Why Renée Zellweger Had to Take a Break From Acting to Play Judy Garland

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To play a Hollywood superstar on-camera is a tall order. Naturally, it helps if you are one yourself. 

Renée Zellweger certainly knows what it means to be in the spotlight; for better, that was immensely helpful when it came to playing Judy Garland in the just-released biopic about her life, “Judy”; for worse, Zellweger could identify all too well with some of Garland’s personal struggles, many of which were exacerbated if not ignited in the first place by show business. 

The film marks Zellweger’s return to the limelight. Having taken a six-year break from acting, she needed to recoup following a period of described burnout. As that pertains to her portrayal of Garland, Zellweger says she understood getting to “a certain place where you just don’t know if your skin is thick enough, and then having to go anyway,” as she explained to the New York Times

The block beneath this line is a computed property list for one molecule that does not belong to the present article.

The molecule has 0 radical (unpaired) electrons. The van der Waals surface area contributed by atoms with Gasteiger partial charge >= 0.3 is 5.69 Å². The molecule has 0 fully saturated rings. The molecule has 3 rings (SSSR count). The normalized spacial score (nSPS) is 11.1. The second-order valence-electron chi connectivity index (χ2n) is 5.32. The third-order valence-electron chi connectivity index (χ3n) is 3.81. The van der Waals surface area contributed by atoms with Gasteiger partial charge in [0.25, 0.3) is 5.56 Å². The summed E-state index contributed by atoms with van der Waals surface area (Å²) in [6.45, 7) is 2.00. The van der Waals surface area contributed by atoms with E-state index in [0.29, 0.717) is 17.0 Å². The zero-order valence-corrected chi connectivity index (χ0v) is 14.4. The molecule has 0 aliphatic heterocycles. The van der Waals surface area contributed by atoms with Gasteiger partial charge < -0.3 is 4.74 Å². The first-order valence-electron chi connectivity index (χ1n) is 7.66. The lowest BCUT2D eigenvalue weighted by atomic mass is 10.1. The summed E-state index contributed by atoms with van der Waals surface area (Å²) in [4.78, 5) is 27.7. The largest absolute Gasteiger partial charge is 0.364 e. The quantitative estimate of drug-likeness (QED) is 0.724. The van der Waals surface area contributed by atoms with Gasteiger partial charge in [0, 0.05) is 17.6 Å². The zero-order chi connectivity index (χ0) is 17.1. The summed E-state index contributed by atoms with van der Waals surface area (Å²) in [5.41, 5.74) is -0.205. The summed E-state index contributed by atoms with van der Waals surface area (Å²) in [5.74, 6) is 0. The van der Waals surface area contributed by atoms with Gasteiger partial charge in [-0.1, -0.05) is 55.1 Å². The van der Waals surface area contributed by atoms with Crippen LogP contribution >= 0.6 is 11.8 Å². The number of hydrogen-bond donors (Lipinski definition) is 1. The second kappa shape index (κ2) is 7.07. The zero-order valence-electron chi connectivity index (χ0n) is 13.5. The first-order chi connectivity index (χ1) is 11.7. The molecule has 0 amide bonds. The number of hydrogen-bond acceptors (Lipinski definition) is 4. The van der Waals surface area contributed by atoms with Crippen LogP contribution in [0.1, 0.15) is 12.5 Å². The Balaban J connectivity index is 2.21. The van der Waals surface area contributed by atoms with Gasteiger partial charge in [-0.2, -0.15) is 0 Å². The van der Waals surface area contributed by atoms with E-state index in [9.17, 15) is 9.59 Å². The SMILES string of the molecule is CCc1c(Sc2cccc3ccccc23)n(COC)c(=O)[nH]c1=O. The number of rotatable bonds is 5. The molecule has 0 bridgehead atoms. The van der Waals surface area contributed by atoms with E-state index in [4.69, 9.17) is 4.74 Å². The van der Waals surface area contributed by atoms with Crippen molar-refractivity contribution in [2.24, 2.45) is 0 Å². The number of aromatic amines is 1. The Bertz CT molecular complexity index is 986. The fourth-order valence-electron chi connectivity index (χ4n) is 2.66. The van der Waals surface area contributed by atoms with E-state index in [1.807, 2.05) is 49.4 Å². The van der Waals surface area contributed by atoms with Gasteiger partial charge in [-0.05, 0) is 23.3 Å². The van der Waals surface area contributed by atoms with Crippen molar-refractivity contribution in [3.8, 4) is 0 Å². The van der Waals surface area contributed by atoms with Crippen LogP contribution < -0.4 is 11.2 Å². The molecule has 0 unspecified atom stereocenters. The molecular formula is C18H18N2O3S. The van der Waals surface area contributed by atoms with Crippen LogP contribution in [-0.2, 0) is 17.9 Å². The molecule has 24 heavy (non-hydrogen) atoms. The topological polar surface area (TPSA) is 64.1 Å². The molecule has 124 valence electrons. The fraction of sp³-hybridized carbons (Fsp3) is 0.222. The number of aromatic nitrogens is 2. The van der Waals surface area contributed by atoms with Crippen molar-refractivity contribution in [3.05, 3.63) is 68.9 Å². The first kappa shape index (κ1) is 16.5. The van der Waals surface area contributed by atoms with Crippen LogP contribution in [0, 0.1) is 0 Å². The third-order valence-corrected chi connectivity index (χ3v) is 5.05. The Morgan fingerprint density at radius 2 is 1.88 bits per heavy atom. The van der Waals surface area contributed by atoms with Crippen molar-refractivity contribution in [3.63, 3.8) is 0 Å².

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“I took time off so I wasn’t regurgitating the same old emotional experiences to tell stories,” she adds. “I lived some new ones, and all of it is informative.... It made me appreciate my little bit of experience with having to navigate your way around a public persona that’s a ball hog in your life.” 

Zellweger is certainly back in full Hollywood swing, widely promoting the film which has for months now been generating Oscar buzz for the actor. To Vulture, she elaborated on her desperate need to have stepped away for a time, on levels both personal and professional. 

“I wasn’t healthy. I wasn’t taking care of myself,” she says. “I was the last thing on my list of priorities. [My therapist] recognized that I spent 99 percent of my life as the public person and just a microscopic crumb of a fraction in my real life. I needed to not have something to do all the time, to not know what I’m going to be doing for the next two years in advance. I wanted to allow for some accidents. There had to be some quiet for the ideas to slip in.” 

Well, when it comes to recharging in order to deliver better performances, if you’ve seen “Judy” already then you know: Mission accomplished. 

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Casey Mink
Casey Mink is the senior staff writer at Backstage. When she's not writing about television, film, or theater, she is definitely somewhere watching it.
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